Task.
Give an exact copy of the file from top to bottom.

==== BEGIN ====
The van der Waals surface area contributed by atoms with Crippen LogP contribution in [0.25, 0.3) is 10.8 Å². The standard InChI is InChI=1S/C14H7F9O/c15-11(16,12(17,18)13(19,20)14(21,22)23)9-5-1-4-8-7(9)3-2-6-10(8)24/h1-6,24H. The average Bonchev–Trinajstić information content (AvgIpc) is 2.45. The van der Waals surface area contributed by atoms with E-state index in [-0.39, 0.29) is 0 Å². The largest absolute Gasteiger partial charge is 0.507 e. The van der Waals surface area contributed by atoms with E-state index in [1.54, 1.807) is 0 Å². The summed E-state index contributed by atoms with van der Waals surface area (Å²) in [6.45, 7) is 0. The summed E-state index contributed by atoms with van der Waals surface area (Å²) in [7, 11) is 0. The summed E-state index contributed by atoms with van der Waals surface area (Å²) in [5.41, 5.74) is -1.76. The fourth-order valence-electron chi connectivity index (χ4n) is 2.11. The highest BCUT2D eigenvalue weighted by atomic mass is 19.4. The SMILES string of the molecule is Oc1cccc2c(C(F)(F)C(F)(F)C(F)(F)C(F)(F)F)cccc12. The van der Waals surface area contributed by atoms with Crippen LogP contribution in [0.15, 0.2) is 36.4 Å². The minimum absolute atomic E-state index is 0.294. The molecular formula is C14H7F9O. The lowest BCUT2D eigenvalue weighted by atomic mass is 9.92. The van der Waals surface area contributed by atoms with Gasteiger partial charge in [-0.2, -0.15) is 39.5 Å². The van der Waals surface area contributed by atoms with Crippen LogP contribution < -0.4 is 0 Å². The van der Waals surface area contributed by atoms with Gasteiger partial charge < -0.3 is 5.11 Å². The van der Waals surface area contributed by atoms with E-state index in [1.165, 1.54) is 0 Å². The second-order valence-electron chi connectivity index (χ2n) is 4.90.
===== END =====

The van der Waals surface area contributed by atoms with Crippen LogP contribution in [0.25, 0.3) is 10.8 Å². The standard InChI is InChI=1S/C14H7F9O/c15-11(16,12(17,18)13(19,20)14(21,22)23)9-5-1-4-8-7(9)3-2-6-10(8)24/h1-6,24H. The average Bonchev–Trinajstić information content (AvgIpc) is 2.45. The van der Waals surface area contributed by atoms with E-state index in [-0.39, 0.29) is 0 Å². The largest absolute Gasteiger partial charge is 0.507 e. The van der Waals surface area contributed by atoms with E-state index in [1.54, 1.807) is 0 Å². The summed E-state index contributed by atoms with van der Waals surface area (Å²) in [6.45, 7) is 0. The summed E-state index contributed by atoms with van der Waals surface area (Å²) in [7, 11) is 0. The summed E-state index contributed by atoms with van der Waals surface area (Å²) in [5.41, 5.74) is -1.76. The fourth-order valence-electron chi connectivity index (χ4n) is 2.11. The highest BCUT2D eigenvalue weighted by atomic mass is 19.4. The SMILES string of the molecule is Oc1cccc2c(C(F)(F)C(F)(F)C(F)(F)C(F)(F)F)cccc12. The van der Waals surface area contributed by atoms with Crippen LogP contribution in [0.15, 0.2) is 36.4 Å². The minimum absolute atomic E-state index is 0.294. The molecular formula is C14H7F9O. The lowest BCUT2D eigenvalue weighted by atomic mass is 9.92. The van der Waals surface area contributed by atoms with Gasteiger partial charge in [-0.2, -0.15) is 39.5 Å². The van der Waals surface area contributed by atoms with Crippen LogP contribution < -0.4 is 0 Å². The van der Waals surface area contributed by atoms with Gasteiger partial charge < -0.3 is 5.11 Å². The van der Waals surface area contributed by atoms with E-state index in [1.165, 1.54) is 0 Å². The second-order valence-electron chi connectivity index (χ2n) is 4.90.